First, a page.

ESPN’s Buster Olney reports that free agent right-hander Jason Hammel is looking for a three- or four-year deal in free agency. This is an excellent market for starting pitching, with Phil Hughes and Scott Feldman both recently receiving three-year deals, but it’s not that good.
While Hammel was one of the Orioles’ best starters in 2012, he disappointed to the tune of a 4.97 ERA over 23 starts and three relief appearances this past season. The 31-year-old had a stint on the disabled list due to right forearm tightness and saw his strikeout rate drop from 8.6 K/9 to 6.2 K/9.
Hammel figures to draw interest as a buy-low type, but finding a multi-year deal to his liking figures to prove difficult. Roch Kubatko of MASN Sports reported earlier this afternoon that the Orioles have interest in bringing him back on an incentive-laden deal.
UPDATE: Tim Dierkes of MLB Trade Rumors hears that 12 teams are interested in Hammel. He hasn’t received any offers, but teams have discussed “one-year concepts.”
Padres starter Jered Weaver lasted just two-thirds of an inning in Wednesday afternoon’s Cactus League appearance against the Royals. He yielded four runs on three hits, throwing 31 pitches before getting pulled. His spring ERA now sits at an ugly 10.13.
Weaver said he’s been dealing with a “dead arm” since his last bullpen session, but added he’s dealt with the issue in previous springs, Dennis Lin of the San Diego Union-Tribune reports.
The Padres signed Weaver to a one-year, $3 million contract last month. The right-hander is coming off of the worst season of his 11-year career. His fastball averaged a career-low 83 MPH and he put up a 5.06 ERA with a 103/51 K/BB ratio in 178 innings.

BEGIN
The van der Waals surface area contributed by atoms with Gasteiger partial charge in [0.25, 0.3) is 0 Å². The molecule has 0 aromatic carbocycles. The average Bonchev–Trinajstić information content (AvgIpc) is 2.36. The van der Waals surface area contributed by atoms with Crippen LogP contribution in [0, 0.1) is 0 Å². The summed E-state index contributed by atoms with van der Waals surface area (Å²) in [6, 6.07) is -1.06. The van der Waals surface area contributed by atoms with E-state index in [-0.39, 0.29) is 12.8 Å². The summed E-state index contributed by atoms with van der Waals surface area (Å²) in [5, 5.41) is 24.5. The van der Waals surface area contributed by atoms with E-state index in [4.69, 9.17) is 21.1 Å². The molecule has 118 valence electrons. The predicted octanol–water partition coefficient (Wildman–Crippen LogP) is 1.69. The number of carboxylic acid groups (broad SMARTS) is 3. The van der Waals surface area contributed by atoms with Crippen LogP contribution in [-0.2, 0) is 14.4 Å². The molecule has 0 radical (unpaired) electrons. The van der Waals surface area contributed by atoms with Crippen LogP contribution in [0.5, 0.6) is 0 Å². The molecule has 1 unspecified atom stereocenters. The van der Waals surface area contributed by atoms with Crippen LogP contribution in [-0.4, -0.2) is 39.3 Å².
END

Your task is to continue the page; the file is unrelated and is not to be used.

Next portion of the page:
Earlier, Craig wrote about Dan Duquette’s dogwhistle language in his criticism of Blue Jays outfielder Jose Bautista. We have some more dogwhistling, this time coming from Tigers (and Team U.S.) second baseman Ian Kinsler. Via Billy Witz of The New York Times:
I hope kids watching the W.B.C. can watch the way we play the game and appreciate the way we play the game as opposed to the way Puerto Rico plays or the Dominican plays. That’s not taking anything away from them. That just wasn’t the way we were raised. They were raised differently and to show emotion and passion when you play. We do show emotion; we do show passion. But we just do it in a different way.
The goal of the World Baseball Classic, created by Major League Baseball, is to promote baseball across the globe. It’s players like Puerto Rico’s Javier Baez who are doing the best job in that regard, not boring white guys from the U.S. Potential baseball fans are not swayed into liking the sport when a player hits a home run and solemnly puts his head down to stroll the bases. They get excited and energized when players show emotion, flip their bats, celebrate. Baez did more to make baseball appeal to new and lapsed audiences with his premature celebration tag than the entire U.S. team has done this tournament.
Furthermore, it is hypocritical to want to diversify the sport’s audience while squelching incoming cultures.
Jim Leyland also got in on the action:
Go Puerto Rico.